Our education system has been much vilified so much so in the last four years two MPs have called for the scrapping of KCPE. Jeremiah Kioni in 2010 and Mohammed Shidiye last week.
In truth, the reasons given for
doing away with the 8-4-4 system altogether are credible. It has been
argued that it is a system that crushes talent, it doesn't inspire
critical thinking because it's all about
competing for the best grades for intake into considered institutions
and it diminishes the hope of living beyond academic success for its
But scrapping KCPE alone won't count for much
if the learning theories and pedagogy that inform our curriculum are
not subjected to continuous assessment and progressive review.
But for much, of the criticism that 8-4-4 has received, it has inspired
a change in thinking, a new way of evaluating oneself. It has caused a
revolt. To revolt is to refuse the control or influence of someone or
something over you. So the revolt in this context is, a revolt against
the dictates of the system which glorify academic credentials as a
guarantee to success in life: Pass exams, get acceptable grades and you
are in for a wonderful life. This revolt is warranted because most of
the time the grades are 'acceptable' to our parents, teachers and
institutions but the education process has not benefited us, as the
learners. The revolt has been engined mainly by perceived 'failure' and
falling below the system's and society's expectations of academic
The revolt has been occasioned by 'failures' who have
proven that success in life is not pegged on passing national exams.
This revolt has created alternative careers and livelihoods that are not
parallel to stellar academic credentials. Earlier this week, i was
telling some friends that in Nairobi you are either a blogger, a
fashionista, a member of a band or a solo musician. You see, it might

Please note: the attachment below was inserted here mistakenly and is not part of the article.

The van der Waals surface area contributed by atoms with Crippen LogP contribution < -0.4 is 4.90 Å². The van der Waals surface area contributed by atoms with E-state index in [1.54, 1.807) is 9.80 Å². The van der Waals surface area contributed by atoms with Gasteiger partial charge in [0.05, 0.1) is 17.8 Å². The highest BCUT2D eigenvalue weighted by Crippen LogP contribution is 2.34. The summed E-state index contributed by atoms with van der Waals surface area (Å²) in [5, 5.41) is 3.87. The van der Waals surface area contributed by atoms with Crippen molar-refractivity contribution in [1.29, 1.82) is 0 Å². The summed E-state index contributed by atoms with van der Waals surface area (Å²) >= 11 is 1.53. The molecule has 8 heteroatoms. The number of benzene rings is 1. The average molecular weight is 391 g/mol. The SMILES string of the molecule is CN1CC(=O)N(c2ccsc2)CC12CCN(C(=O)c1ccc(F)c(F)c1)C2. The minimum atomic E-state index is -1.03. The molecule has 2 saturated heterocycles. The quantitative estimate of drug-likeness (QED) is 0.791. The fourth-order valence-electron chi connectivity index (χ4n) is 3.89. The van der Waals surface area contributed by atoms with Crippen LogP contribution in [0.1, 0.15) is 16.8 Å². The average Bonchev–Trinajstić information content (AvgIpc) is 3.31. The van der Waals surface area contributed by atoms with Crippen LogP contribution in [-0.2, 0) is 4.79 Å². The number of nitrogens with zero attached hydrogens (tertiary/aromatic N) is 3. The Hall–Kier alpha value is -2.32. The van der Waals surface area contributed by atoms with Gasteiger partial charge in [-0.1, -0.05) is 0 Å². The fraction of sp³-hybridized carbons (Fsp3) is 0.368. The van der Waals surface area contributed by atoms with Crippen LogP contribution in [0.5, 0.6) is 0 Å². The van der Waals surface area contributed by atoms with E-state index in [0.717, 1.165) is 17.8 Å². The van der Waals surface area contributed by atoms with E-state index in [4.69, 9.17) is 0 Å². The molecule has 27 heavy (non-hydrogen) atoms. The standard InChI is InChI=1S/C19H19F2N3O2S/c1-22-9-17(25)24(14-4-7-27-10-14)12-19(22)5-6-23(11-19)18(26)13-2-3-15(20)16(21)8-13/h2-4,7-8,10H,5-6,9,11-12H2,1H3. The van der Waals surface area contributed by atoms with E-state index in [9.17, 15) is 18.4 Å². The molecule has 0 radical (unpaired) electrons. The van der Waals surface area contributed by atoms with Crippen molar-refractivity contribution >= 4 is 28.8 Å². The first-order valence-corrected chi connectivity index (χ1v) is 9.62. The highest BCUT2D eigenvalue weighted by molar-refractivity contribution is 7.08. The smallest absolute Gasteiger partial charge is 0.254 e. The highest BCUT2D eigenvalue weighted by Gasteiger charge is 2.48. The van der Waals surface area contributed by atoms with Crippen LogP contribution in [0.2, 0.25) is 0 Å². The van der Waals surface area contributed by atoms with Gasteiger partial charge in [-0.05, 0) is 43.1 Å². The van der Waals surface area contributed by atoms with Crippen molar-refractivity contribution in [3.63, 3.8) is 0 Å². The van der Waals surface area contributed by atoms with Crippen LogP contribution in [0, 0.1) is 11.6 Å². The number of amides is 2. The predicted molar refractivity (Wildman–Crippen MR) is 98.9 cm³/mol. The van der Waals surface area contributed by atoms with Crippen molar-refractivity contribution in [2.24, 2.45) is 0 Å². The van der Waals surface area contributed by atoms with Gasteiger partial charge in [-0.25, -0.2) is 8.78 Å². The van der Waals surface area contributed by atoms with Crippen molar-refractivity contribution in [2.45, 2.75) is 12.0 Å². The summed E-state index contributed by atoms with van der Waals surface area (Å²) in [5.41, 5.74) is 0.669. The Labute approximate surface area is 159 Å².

have a statement made in jest but it helps one comprehend that a growing
number of youth are in 'alternative' or talent-based careers that are a
product of the revolt. They have revolted against their parents' and
teachers' desired expectations of a 'decent' white collar job in a
blue-chip company. And this has forced them to risk more in giving their
alternative careers a push.
The 8-4-4 has also been maligned
for shepherding students towards certain favourable and appealing
careers. Ask a pupil 5 years ago what they wanted to be and the words,
doctor, lawyer, pilot would effortlessly roll off their tongues. But
this mentality is changing, the revolting winds have began sweeping the
young of today. This week a group of pupils visiting a TV studio were
asked what their dream careers would be and fashion designer, musician,
actress were some of the careers mentioned, in our early education days,
sounding out such careers would have been punishable by an hour's
parental lecture or a proper hiding. You see, the young of today are
much more exposed to information than we were at their age and they are
able to identify people who have made it in careers that are
The revolt has made hobbies profitable.
Hobbies were not held in great esteem and were looked at as enhancers
rather than dependable sources of income. Currently some of the most
successful young men and women are recording artistes, fashion
designers, interior designers and other aforementioned alternative
careers that sprung from hobbies. The revolt has caused youth to invest
in their hobbies and monetise them for profit and sustenance. The
investment could be also be academic, go to music school, go and learn
design or be tutored in deejaying and web design but ultimately it is
your hobby rather than academic whims that will put food on your table.
The thing with hobbies is that passion fuels the patience of reaping
success out of hobbies.
The revolt has opened the minds of
young people and they have realised glaring needs in the society. These
needs may not require 'admirable' academic credentials to fulfill. The
revolt has enabled them put their creativity into productive activities
and have created and discovered markets or expanded demand for their
creative talents. Sculpturing and diverse forms of art have benefited
young people with varied success. Photography and creative writing have
also spurred many to success.
The aim of this piece is not to
trash academics or academicians but it is to touch on an emerging
reality, the education system, 8-4-4 has created a revolt, a rebellion
from academic-reliant thinking as a measure of success. As educationist
Robert Owen put it "Students should learn what they understand and as a
result they will bring societal change"